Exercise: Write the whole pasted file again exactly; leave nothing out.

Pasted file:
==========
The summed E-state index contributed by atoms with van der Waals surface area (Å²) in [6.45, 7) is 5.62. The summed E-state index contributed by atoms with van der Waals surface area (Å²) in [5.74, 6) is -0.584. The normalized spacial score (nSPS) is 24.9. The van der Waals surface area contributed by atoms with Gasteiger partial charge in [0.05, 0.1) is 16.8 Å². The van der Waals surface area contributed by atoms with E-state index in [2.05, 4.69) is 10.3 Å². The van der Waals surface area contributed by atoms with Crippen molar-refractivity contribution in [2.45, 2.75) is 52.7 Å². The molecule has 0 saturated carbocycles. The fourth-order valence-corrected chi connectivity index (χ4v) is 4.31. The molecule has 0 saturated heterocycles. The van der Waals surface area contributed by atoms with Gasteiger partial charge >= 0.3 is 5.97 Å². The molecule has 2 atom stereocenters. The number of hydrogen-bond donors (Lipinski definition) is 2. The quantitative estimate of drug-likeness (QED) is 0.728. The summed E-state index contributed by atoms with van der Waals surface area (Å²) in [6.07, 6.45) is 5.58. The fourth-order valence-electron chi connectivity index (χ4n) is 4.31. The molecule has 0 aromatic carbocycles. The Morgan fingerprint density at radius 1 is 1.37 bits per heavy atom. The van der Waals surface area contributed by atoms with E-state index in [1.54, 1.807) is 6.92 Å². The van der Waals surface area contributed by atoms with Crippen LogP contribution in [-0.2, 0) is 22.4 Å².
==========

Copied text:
The summed E-state index contributed by atoms with van der Waals surface area (Å²) in [6.45, 7) is 5.62. The summed E-state index contributed by atoms with van der Waals surface area (Å²) in [5.74, 6) is -0.584. The normalized spacial score (nSPS) is 24.9. The van der Waals surface area contributed by atoms with Gasteiger partial charge in [0.05, 0.1) is 16.8 Å². The van der Waals surface area contributed by atoms with E-state index in [2.05, 4.69) is 10.3 Å². The van der Waals surface area contributed by atoms with Crippen molar-refractivity contribution in [2.45, 2.75) is 52.7 Å². The molecule has 0 saturated carbocycles. The fourth-order valence-corrected chi connectivity index (χ4v) is 4.31. The molecule has 0 saturated heterocycles. The van der Waals surface area contributed by atoms with Gasteiger partial charge >= 0.3 is 5.97 Å². The molecule has 2 atom stereocenters. The number of hydrogen-bond donors (Lipinski definition) is 2. The quantitative estimate of drug-likeness (QED) is 0.728. The summed E-state index contributed by atoms with van der Waals surface area (Å²) in [6.07, 6.45) is 5.58. The fourth-order valence-electron chi connectivity index (χ4n) is 4.31. The molecule has 0 aromatic carbocycles. The Morgan fingerprint density at radius 1 is 1.37 bits per heavy atom. The van der Waals surface area contributed by atoms with E-state index in [1.54, 1.807) is 6.92 Å². The van der Waals surface area contributed by atoms with Crippen LogP contribution in [-0.2, 0) is 22.4 Å².